Items in AFP with MESH term: Life Style

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Secondary Prevention of Coronary Heart Disease in Elderly Patients - Article

ABSTRACT: Coronary heart disease remains a leading cause of mortality in the United States, with 84 percent of persons 65 years or older dying from this disease. Secondary preventive measures, including lifestyle modification and pharmacotherapy, are important for elderly patients because of the variable impacts on morbidity and mortality rates and quality of life. Participating in light to moderate activities significantly decreases mortality rates in elderly patients. Smoking cessation translates into a reduction in overall mortality and morbidity rates at least equal to that of other preventive measures such as aspirin or beta-blocker therapy. Recent studies on the effects of lowering low-density lipoprotein cholesterol levels to below 100 mg per dL have shown a substantial reduction in coronary heart disease mortality and nonfatal myocardial infarction rates, with a persistent effect in patients older than 75 years. Hypertension, manifesting mostly as isolated systolic blood pressure elevation, also should be treated aggressively. Conventional medical therapies for hypertension (e.g., diuretics, beta blockers) and newer agents (e.g., calcium channel blockers, angiotensin-converting enzyme inhibitors), together with sodium restriction, have had a positive effect on cardiovascular mortality and morbidity rates in older patients. With the increasing prevalence of obesity, insulin resistance, and type 2 diabetes, interventions targeting weight reduction and glucose control should be emphasized. Whereas weight-loss strategies are poorly defined in this population, the management of diabetes through dietary modification, exercise, and medications is similar across age groups. The target hemoglobin A1C level is less than 7 percent. Elderly patients are prone to depression and social isolation, and they are more likely to have a lower socioeconomic status than younger patients, which may negatively affect participation in rehabilitation programs and compliance with medical advice and therapy. Strategies aimed at these factors have shown variable results and remain ill-defined.

Exercise and Older Patients: Prescribing Guidelines - Article

ABSTRACT: A combination of aerobic activity, strength training, and flexibility exercises, plus increased general daily activity can reduce medication dependence and health care costs while maintaining functional independence and improving quality of life in older adults. However, patients often do not benefit fully from exercise prescriptions because they receive vague or inappropriate instructions. Effective exercise prescriptions include recommendations on frequency, intensity, type, time, and progression of exercise that follow disease-specific guidelines. Changes in physical activity require multiple motivational strategies including exercise instruction as well as goal-setting, self-monitoring, and problem-solving education. Helping patients identify emotionally rewarding and physically appropriate activities, contingencies, and social support will increase exercise continuation rates and facilitate desirable health outcomes. Through patient contact and community advocacy, physicians can promote lifestyle patterns that are essential for healthy aging.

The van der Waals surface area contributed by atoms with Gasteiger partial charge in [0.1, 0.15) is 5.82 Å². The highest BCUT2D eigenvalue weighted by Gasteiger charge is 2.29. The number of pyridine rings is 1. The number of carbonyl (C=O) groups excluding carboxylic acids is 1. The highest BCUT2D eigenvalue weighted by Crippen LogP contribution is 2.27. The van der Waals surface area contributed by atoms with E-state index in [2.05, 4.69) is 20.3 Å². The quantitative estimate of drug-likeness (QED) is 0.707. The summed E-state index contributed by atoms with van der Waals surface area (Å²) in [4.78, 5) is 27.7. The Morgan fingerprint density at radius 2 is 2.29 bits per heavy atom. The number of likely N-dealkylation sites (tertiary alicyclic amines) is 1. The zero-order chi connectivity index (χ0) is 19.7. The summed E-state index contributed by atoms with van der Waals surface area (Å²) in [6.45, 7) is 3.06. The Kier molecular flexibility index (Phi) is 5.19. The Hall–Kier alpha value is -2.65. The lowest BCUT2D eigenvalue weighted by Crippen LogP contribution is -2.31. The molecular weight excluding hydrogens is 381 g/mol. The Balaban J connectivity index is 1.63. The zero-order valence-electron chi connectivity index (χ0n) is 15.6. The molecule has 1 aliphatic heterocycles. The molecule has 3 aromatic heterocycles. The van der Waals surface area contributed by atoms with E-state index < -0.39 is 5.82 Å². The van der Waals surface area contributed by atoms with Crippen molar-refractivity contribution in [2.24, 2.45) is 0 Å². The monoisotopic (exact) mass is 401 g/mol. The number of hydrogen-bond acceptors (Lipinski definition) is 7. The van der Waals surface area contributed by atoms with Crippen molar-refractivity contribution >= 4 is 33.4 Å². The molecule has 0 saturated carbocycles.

Preventive Health Counseling for Adolescents - Article

ABSTRACT: The leading causes of adolescent mortality are accidents (death from unintentional injury), homicide, and suicide. Additional morbidity is related to drug, tobacco, and alcohol use; risky sexual behaviors; poor nutrition; and inadequate physical activity. One third of adolescents engage in at least one of these high-risk behaviors. Physicians should specifically target these risk factors with preventive counseling, although adolescents may be reluctant to initiate discussions about risky behaviors because of confidentiality concerns. The key to providing relevant and useful preventive counseling for adolescent patients is developing the trust necessary to discuss the specific issues that impact this age group.

The Homeless in America: Adapting Your Practice - Article